Marcela Dominguez, MD, an internist in Mission Viejo, California, instituted concierge service in her practice in 2013 because she found the business model of her traditional practice was not working, on a practical or personal level.
“Patients who wanted to see me were waiting two to three months,” she says. “Running a practice was becoming more and more expensive. You cannot survive with just insurance alone unless you are seeing 30 to 40 patients a day. I was borrowing time from my family life.”
As Dominguez has made the transition, with the assistance of SignatureMD, she has found it works best for her to see traditional patients on a limited basis. In between their annual visits with her, they see another independent physician or her physician’s assistant. That allows her the time to stay focused on building the concierge practice. “My ultimate goal will be concierge,” she says.
In a concierge practice, the level of administrative support you need may be less than in a traditional practice, especially if you do not accept insurance and opt to treat a much smaller patient panel, as many physicians do.
Executive Healthcare Services, for example has established a limit of 350 patients per doctor. But remember: if you combine a concierge practice with a traditional one, you will still need sufficient staff to process the paperwork from third-party payers. Maintaining a larger payroll will add to your expenses, so it’s important to calculate the overall impact on your bottom line across the practice or across two separate practices. “They have to look at their business like a business,” Kelleher says.
By all accounts, running dual practices works best when you see the concierge patients personally and use physician extenders, such as a nurse practitioner or physician’s assistant to see other patients, or hire or partner with other doctors to do so. It will be hard to deliver the level of access concierge patients expect if you are also caring for many fee-for-service patients.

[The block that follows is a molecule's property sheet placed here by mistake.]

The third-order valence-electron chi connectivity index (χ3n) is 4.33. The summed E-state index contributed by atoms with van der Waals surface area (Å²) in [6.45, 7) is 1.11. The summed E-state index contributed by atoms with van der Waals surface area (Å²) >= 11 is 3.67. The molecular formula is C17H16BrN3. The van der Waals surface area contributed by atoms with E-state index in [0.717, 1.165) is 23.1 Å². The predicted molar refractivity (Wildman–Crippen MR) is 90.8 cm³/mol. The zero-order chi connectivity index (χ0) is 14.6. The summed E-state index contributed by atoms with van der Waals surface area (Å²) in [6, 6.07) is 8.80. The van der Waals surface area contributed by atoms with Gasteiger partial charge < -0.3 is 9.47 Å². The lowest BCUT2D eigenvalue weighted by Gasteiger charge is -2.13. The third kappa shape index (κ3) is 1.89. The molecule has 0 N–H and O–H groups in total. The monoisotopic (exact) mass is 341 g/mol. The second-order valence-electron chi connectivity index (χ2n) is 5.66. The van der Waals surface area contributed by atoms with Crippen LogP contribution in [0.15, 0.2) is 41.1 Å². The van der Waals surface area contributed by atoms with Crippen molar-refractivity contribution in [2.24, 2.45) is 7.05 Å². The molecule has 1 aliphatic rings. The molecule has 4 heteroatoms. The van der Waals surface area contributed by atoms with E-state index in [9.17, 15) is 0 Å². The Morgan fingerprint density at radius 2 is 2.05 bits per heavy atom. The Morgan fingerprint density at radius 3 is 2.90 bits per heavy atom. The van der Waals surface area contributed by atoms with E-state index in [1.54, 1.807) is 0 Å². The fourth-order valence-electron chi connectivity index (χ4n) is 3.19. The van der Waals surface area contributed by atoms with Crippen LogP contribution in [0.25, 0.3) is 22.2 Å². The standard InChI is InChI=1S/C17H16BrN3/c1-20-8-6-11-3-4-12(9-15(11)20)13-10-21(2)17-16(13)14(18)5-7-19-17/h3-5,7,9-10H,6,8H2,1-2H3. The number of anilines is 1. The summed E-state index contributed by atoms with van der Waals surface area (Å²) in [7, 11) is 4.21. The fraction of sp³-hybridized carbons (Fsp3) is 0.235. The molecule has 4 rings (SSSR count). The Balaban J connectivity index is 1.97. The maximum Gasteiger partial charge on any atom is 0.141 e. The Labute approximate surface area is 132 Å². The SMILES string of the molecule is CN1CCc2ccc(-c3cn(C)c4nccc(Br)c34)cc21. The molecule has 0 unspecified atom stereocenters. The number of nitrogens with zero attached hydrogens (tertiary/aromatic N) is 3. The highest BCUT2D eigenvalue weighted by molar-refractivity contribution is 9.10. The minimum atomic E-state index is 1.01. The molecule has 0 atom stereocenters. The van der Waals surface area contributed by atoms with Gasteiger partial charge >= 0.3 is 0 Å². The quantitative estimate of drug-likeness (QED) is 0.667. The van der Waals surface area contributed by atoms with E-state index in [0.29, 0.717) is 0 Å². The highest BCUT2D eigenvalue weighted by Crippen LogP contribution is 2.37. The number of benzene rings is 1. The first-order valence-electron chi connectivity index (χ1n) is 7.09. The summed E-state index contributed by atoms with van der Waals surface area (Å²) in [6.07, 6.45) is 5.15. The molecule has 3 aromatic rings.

Hiring another physician to treat traditional patients while you see the concierge patients can be an ideal solution but it is more difficult financially than some physicians expect.
“From my experience, for a single doctor doing a conversion, it’s usually not economically viable to bring in another MD,” says Jacobson. “We have some success stories where we have two doctors who brought in one younger doctor, but typically we’ve seen if you were to hire a doctor at $225,000 a year, plus expenses, to make it economically beneficial, you’d have to have 400 patients.” Kelleher and Vasiliadis were able to focus exclusively on their executive practice in 2007, three years after they started it, by recruiting another physician to run Generations.
Peter Bruno, MD, an internist in New York City, has found the cost of hiring another physician to be prohibitive. He began converting to a concierge practice in July 2014 to contend with the high cost of practicing in Manhattan and declining insurance reimbursements.
Like Dominguez, Bruno is part of SignatureMD’s network. Currently, he is treating concierge and traditional fee-for-service patients, but he’d like to bring in another physician to see the traditional patients.
Bruno first looked into hiring a junior physician but had to abandon that plan. “It became obvious it was going to be hard for me to take in someone as an employee and pay their malpractice and healthcare insurance and still not lose money doing all this,” he says.
So now Bruno has tried another solution: In search of a junior partner, he has been recruiting candidates through Lenox Hill Hospital in New York City, with which he has had a long relationship. He has spoken with several promising candidates. “Hopefully, I’ll have someone by July 1,” he says.
As Bruno has found, identifying a junior partner who can afford to buy into an existing practice can be challenging, because younger physicians may not yet have enough money to do so.
After some experimentation, Bruno came up with an option he thinks will work. The younger physician will lead the traditional practice but share common office costs with him, such as the office staff and rent, becoming its owner eventually. “The deal would be that after whatever number of years we decide, he would take over the managed care side of my practice,” says Bruno.
That possibility has attracted two or three serious candidates to date, Bruno says. “The guy I’m looking at now has been in practice six or seven years,” says Bruno. “He’s an employee working for another doctor. He has a small practice he’ll be able to bring over with him.” Hopefully, he says, the revenue from those patients, plus those of his own, will make the deal work for his prospective partner. “More or less whatever he makes, he will keep,” says Bruno.